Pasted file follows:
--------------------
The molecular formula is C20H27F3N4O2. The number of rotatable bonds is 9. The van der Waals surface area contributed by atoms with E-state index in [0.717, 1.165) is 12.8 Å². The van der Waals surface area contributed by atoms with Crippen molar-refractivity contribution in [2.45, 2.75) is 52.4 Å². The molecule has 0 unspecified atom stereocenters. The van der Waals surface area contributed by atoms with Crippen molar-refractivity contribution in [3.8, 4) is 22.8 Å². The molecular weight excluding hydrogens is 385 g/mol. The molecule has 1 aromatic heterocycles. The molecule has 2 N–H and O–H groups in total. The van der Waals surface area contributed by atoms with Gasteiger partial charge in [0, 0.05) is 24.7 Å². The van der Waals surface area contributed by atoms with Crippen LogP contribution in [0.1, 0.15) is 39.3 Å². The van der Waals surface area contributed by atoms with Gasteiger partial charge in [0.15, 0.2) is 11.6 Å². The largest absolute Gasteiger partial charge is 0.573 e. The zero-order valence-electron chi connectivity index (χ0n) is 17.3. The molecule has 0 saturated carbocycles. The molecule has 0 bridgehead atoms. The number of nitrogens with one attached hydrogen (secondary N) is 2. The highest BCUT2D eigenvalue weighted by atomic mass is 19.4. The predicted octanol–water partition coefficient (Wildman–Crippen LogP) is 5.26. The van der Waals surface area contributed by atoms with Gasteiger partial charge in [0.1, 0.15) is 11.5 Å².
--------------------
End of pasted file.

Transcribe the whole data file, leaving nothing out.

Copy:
The molecular formula is C20H27F3N4O2. The number of rotatable bonds is 9. The van der Waals surface area contributed by atoms with E-state index in [0.717, 1.165) is 12.8 Å². The van der Waals surface area contributed by atoms with Crippen molar-refractivity contribution in [2.45, 2.75) is 52.4 Å². The molecule has 0 unspecified atom stereocenters. The van der Waals surface area contributed by atoms with Crippen molar-refractivity contribution in [3.8, 4) is 22.8 Å². The molecular weight excluding hydrogens is 385 g/mol. The molecule has 1 aromatic heterocycles. The molecule has 2 N–H and O–H groups in total. The van der Waals surface area contributed by atoms with Gasteiger partial charge in [0, 0.05) is 24.7 Å². The van der Waals surface area contributed by atoms with Crippen LogP contribution in [0.1, 0.15) is 39.3 Å². The van der Waals surface area contributed by atoms with Gasteiger partial charge in [0.15, 0.2) is 11.6 Å². The largest absolute Gasteiger partial charge is 0.573 e. The zero-order valence-electron chi connectivity index (χ0n) is 17.3. The molecule has 0 saturated carbocycles. The molecule has 0 bridgehead atoms. The number of nitrogens with one attached hydrogen (secondary N) is 2. The highest BCUT2D eigenvalue weighted by atomic mass is 19.4. The predicted octanol–water partition coefficient (Wildman–Crippen LogP) is 5.26. The van der Waals surface area contributed by atoms with Gasteiger partial charge in [0.1, 0.15) is 11.5 Å².